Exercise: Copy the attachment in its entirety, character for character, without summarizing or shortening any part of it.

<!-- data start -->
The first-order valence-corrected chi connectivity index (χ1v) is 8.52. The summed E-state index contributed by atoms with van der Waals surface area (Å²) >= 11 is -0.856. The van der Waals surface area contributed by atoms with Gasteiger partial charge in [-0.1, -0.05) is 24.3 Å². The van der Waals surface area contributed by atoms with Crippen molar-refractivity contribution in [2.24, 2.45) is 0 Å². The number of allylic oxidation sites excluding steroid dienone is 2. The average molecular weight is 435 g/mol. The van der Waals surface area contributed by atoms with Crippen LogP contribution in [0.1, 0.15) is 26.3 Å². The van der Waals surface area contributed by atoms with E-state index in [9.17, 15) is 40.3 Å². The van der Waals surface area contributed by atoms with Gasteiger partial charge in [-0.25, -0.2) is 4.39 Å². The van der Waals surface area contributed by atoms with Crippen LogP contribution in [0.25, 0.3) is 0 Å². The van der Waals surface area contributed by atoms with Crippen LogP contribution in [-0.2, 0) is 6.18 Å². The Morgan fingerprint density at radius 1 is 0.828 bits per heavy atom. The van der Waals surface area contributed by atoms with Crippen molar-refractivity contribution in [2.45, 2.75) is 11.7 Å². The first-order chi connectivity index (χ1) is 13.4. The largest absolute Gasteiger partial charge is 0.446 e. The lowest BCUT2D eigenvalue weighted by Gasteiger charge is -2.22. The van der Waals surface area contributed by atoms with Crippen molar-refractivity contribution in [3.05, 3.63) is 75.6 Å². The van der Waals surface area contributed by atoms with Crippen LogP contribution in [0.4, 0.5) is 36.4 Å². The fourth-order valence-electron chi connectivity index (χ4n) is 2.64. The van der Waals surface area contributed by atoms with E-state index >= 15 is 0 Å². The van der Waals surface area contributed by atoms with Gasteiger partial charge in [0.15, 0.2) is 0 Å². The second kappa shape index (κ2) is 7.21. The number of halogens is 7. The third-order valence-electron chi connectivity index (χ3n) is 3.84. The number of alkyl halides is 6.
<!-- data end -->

The first-order valence-corrected chi connectivity index (χ1v) is 8.52. The summed E-state index contributed by atoms with van der Waals surface area (Å²) >= 11 is -0.856. The van der Waals surface area contributed by atoms with Gasteiger partial charge in [-0.1, -0.05) is 24.3 Å². The van der Waals surface area contributed by atoms with Crippen molar-refractivity contribution in [2.24, 2.45) is 0 Å². The number of allylic oxidation sites excluding steroid dienone is 2. The average molecular weight is 435 g/mol. The van der Waals surface area contributed by atoms with Crippen LogP contribution in [0.1, 0.15) is 26.3 Å². The van der Waals surface area contributed by atoms with E-state index in [9.17, 15) is 40.3 Å². The van der Waals surface area contributed by atoms with Gasteiger partial charge in [-0.25, -0.2) is 4.39 Å². The van der Waals surface area contributed by atoms with Crippen LogP contribution in [0.25, 0.3) is 0 Å². The van der Waals surface area contributed by atoms with Crippen LogP contribution in [-0.2, 0) is 6.18 Å². The Morgan fingerprint density at radius 1 is 0.828 bits per heavy atom. The van der Waals surface area contributed by atoms with Crippen molar-refractivity contribution in [2.45, 2.75) is 11.7 Å². The first-order chi connectivity index (χ1) is 13.4. The largest absolute Gasteiger partial charge is 0.446 e. The lowest BCUT2D eigenvalue weighted by Gasteiger charge is -2.22. The van der Waals surface area contributed by atoms with Crippen molar-refractivity contribution in [3.05, 3.63) is 75.6 Å². The van der Waals surface area contributed by atoms with Crippen LogP contribution in [0.4, 0.5) is 36.4 Å². The fourth-order valence-electron chi connectivity index (χ4n) is 2.64. The van der Waals surface area contributed by atoms with E-state index >= 15 is 0 Å². The van der Waals surface area contributed by atoms with Gasteiger partial charge in [0.15, 0.2) is 0 Å². The second kappa shape index (κ2) is 7.21. The number of halogens is 7. The third-order valence-electron chi connectivity index (χ3n) is 3.84. The number of alkyl halides is 6.